Amended Chinese Advertising Law Provides New Tool to Protect Privacy

On April 24, 2015, China amended its Advertising Law for the first time since its initial promulgation in 1994.  The amended Advertising Law (the “Amended Law”) will take effect on September 1, 2015.  In the absence of a comprehensive data protection law in China, the Amended Law introduces certain provisions addressing data and privacy issues, in addition to existing data privacy rules which are scattered in various laws and regulations.

Below are some noteworthy changes introduced in the Amended Law in connection with the data protection:

  • No advertisement may, among other things, compromise personal or property safety, or divulge private personal information (Article 9).  Any advertiser violating the rule will be subject to an order to stop advertisements and a monetary penalty ranging from RMB 200,000 to RMB 1,000,000 (approximately US$32,000 to $161,000).  Furthermore, the advertiser’s business license may even be revoked if it commits a serious violation of this rule.
  • Without the recipients’ consent or request, no entity or individual may send advertisements to their residences or vehicles, or send them advertisements by electronic means.  The law is, however, silent on the nature of consent required (e.g., whether consent may be opt-in, opt-out, or implied through context).  Furthermore, advertisements sent by electronic means must explicitly state the sender’s true identity and contact details, and provide recipients with unsubscribe facilities (Article 43).  Any advertiser violating the rule will be subject to a cease-and-desist order and a monetary penalty ranging from RMB 5,000 to RMB 30,000 (approximately US$800 to $4,800).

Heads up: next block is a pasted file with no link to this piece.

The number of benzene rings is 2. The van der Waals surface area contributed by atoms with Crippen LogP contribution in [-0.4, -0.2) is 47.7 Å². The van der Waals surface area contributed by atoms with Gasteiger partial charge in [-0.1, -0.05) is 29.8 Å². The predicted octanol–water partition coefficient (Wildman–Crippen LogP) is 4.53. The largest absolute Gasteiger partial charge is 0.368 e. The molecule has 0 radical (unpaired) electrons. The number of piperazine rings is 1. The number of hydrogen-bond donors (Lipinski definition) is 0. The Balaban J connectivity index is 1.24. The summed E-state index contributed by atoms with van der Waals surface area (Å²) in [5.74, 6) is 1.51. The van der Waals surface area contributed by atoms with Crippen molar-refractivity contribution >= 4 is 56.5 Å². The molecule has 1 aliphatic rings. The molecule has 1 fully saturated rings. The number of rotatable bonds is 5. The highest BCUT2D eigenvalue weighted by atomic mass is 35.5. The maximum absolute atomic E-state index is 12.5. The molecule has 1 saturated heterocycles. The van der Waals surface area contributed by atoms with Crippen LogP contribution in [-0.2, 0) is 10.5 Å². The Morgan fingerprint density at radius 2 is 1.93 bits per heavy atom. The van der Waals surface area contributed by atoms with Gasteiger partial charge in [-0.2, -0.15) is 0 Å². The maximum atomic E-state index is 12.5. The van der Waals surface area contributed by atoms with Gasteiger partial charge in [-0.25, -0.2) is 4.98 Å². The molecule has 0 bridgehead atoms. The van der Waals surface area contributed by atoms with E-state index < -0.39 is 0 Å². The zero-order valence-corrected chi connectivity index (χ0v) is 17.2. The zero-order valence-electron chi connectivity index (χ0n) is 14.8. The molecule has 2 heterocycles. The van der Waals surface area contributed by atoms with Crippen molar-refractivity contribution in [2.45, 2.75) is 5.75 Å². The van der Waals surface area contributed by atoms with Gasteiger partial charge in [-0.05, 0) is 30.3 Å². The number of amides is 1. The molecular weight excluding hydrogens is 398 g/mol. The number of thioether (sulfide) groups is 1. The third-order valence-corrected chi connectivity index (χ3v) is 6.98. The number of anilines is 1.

• Pop-up advertisements must contain clearly-indicated “close” signs to ensure that the user may close the advertisement by just “one click” (Article 44).  Any advertiser violating the rule will be subject to a rectification order and a monetary penalty ranging from RMB 5,000 to RMB 30,000 (approximately US$800 to $4,800).

The Amended Law not only reiterates the general data protection principle of protecting a “privacy right,” but also imposes specific requirements for sending advertisements and using pop-ups.  Notably, in addition to routine civil remedies, the Amended Law introduces administrative sanctions for breaches of advertising privacy rights for the first time in China.

It is noteworthy that the Amended Law comes just months after the Interactive Internet Advertising Committee of China (i.e., a subcommittee of the China Advertising Association) issued the Chinese Internet Targeted Advertising Industry Standard on the Framework of Users’ Information Protection (the “Industry Standard”) on March 15, 2014.  Though the Industry Standard is not mandatory, it does provide certain good practice guidance for online behavioral advertising.  For example, the Industry Standard directs advertisers to include a link to a privacy statement in websites and apps explaining the scope and method of the information collection, and to provide users with an option to stop the information collection for targeted advertising purposes.  Also, the Industry Standard directs advertisers collecting users’ sensitive information (such as health information, race, political views, religion, gene and fingerprint) for the purpose of online targeted advertising to obtain users’ explicit consent.

While not specifically addressing cookies or online tracking, the Amended Law shows a definite intent to introduce much tighter control on data and privacy protection in both online and offline advertising activities.  Advertisers who engage in advertising activities in China should review their existing advertisement operating procedures to ensure they comply with these new data protection provisions under the Amended Law.